Excerpts from Harvard Health Publications: "In 2002, the Corporate Leadership Council compiled a survey of almost 20,000 employees at 34 companies. Their findings showed a dramatic link between job performance and attention to strengths: when performance reviews emphasized what a person was doing right in the job, it led to a 36% improvement in performance, while emphasizing performance weaknesses led to a 27% decline in performance."
"Certain strengths have been found to be the most closely linked to happiness. They are gratitude, hope, vitality, curiosity, and love. These strengths are so important that they're worth cultivating and applying in your daily life, whether or not they come naturally to you…"
"Mindfulness-based cognitive therapy (MBCT), which combines mindfulness practice with cognitive behavioral techniques, has been successfully used to treat depression and anxiety…. In a randomized clinical trial published in the Journal of Consulting and Clinical Psychology, people with recurrent depression who participated in an eight-week group course of MBCT were significantly less likely to become depressed again than people who continued on antidepressants without therapy. During the study, people in the mindfulness group reported greater physical well-being and enjoyment in daily life, and 75% were able to discontinue their antidepressant medication."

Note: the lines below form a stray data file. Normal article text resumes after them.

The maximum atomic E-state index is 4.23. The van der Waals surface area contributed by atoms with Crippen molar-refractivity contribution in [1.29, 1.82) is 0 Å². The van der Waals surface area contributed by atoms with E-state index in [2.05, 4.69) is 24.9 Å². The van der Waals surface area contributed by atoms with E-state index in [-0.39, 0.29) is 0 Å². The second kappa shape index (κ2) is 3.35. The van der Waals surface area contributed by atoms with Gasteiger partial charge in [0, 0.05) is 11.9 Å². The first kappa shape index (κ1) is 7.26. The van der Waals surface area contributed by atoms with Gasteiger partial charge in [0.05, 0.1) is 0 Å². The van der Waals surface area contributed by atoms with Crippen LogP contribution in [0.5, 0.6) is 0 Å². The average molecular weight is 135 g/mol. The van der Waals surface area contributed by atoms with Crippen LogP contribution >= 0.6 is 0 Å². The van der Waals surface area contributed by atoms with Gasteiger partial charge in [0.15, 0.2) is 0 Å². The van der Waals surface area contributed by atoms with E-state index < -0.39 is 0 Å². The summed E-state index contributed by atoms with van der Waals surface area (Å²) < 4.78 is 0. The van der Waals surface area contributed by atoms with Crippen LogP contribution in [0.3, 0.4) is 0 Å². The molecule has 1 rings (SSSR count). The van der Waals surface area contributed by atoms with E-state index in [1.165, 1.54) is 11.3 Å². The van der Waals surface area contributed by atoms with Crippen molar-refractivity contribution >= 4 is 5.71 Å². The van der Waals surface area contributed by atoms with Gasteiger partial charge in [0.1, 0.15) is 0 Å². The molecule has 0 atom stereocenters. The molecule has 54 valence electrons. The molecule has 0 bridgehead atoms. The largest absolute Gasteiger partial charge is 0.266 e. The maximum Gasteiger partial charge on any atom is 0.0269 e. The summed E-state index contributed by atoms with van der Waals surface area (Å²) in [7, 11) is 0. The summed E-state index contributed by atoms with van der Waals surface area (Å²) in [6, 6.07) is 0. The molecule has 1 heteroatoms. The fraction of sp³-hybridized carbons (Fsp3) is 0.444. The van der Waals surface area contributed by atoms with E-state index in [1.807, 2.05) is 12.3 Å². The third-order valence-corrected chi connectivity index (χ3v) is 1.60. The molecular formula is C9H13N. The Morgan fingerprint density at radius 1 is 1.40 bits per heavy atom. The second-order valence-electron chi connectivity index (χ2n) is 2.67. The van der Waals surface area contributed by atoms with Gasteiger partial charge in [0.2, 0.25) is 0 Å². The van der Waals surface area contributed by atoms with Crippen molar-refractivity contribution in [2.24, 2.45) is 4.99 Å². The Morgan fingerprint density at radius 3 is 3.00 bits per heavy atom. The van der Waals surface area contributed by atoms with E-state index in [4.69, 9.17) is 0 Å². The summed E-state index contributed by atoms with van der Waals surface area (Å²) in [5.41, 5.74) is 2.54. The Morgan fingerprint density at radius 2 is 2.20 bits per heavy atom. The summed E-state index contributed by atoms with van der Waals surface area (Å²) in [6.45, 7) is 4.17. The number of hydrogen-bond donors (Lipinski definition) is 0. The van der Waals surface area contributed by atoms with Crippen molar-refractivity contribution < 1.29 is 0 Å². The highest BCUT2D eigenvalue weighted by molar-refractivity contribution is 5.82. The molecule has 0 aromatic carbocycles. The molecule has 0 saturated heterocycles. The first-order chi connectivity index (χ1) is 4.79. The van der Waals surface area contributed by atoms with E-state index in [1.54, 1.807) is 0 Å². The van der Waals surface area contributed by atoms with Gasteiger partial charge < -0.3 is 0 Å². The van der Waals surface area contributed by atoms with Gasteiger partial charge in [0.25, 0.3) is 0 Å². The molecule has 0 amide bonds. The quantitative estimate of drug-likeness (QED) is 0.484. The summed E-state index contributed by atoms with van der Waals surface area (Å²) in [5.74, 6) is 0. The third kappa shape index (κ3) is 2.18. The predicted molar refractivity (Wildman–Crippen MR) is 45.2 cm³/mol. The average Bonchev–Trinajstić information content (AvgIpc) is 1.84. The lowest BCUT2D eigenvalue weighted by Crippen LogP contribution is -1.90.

"Aspects of mindfulness meditation tend to be dose-related– the more you do, the more effect it usually has. Most people find that it takes at least 20 minutes for the mind to begin to settle, so this is a reasonable way to start. If you're ready for a more serious commitment, Jon Kabat-Zinn recommends 45 minutes of meditation at least six days a week. But you can get started by practicing the techniques described here for shorter periods."
"Your temperament also influences how you handle choice and how it influences your happiness. 'I never settle for second best.' Does that sound like you? Psychologists would call you a maximizer: in your quest for the best deal or product, you need to evaluate all the choices before making a decision. Other people are satisficers: they have standards for what they want in a given circumstance, but as soon as something meets those standards (which can be high or low) they make the decision. Judged by measurable criteria, maximizers may make the best choices. In research at Columbia University and Swarthmore College, students were rated on their tendency toward maximizing or satisficing and were followed for a year as they searched for jobs. By the criterion of starting salary, maximizers found the best jobs, making 20% more. However, going through the process they experienced many more negative emotions, and after being hired they were less happy with their jobs than their classmates who looked for the good-enough option. Who made the best decision: those with the higher salary or those with greater happiness?" · Go to Positive Psychology: Harnessing the power of happiness, mindfulness, and personal strength →